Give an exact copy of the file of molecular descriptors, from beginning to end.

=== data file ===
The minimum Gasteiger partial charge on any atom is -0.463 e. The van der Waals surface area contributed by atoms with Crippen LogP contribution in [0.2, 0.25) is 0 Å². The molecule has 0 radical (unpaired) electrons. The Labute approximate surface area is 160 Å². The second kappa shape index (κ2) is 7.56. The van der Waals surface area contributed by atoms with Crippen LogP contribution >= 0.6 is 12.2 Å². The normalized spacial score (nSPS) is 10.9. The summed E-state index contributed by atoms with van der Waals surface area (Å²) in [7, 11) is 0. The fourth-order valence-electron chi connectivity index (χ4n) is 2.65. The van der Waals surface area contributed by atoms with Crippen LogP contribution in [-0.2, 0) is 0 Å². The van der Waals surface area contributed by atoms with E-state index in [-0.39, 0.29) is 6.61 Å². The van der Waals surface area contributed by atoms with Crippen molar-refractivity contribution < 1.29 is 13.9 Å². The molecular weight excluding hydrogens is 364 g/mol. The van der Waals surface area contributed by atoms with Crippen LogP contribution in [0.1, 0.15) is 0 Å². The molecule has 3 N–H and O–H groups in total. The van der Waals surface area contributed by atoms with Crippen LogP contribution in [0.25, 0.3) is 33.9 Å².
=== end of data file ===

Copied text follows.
The minimum Gasteiger partial charge on any atom is -0.463 e. The van der Waals surface area contributed by atoms with Crippen LogP contribution in [0.2, 0.25) is 0 Å². The molecule has 0 radical (unpaired) electrons. The Labute approximate surface area is 160 Å². The second kappa shape index (κ2) is 7.56. The van der Waals surface area contributed by atoms with Crippen LogP contribution >= 0.6 is 12.2 Å². The normalized spacial score (nSPS) is 10.9. The summed E-state index contributed by atoms with van der Waals surface area (Å²) in [7, 11) is 0. The fourth-order valence-electron chi connectivity index (χ4n) is 2.65. The van der Waals surface area contributed by atoms with Crippen LogP contribution in [-0.2, 0) is 0 Å². The van der Waals surface area contributed by atoms with E-state index in [-0.39, 0.29) is 6.61 Å². The van der Waals surface area contributed by atoms with Crippen molar-refractivity contribution < 1.29 is 13.9 Å². The molecular weight excluding hydrogens is 364 g/mol. The van der Waals surface area contributed by atoms with Crippen LogP contribution in [0.1, 0.15) is 0 Å². The molecule has 3 N–H and O–H groups in total. The van der Waals surface area contributed by atoms with Crippen LogP contribution in [0.25, 0.3) is 33.9 Å².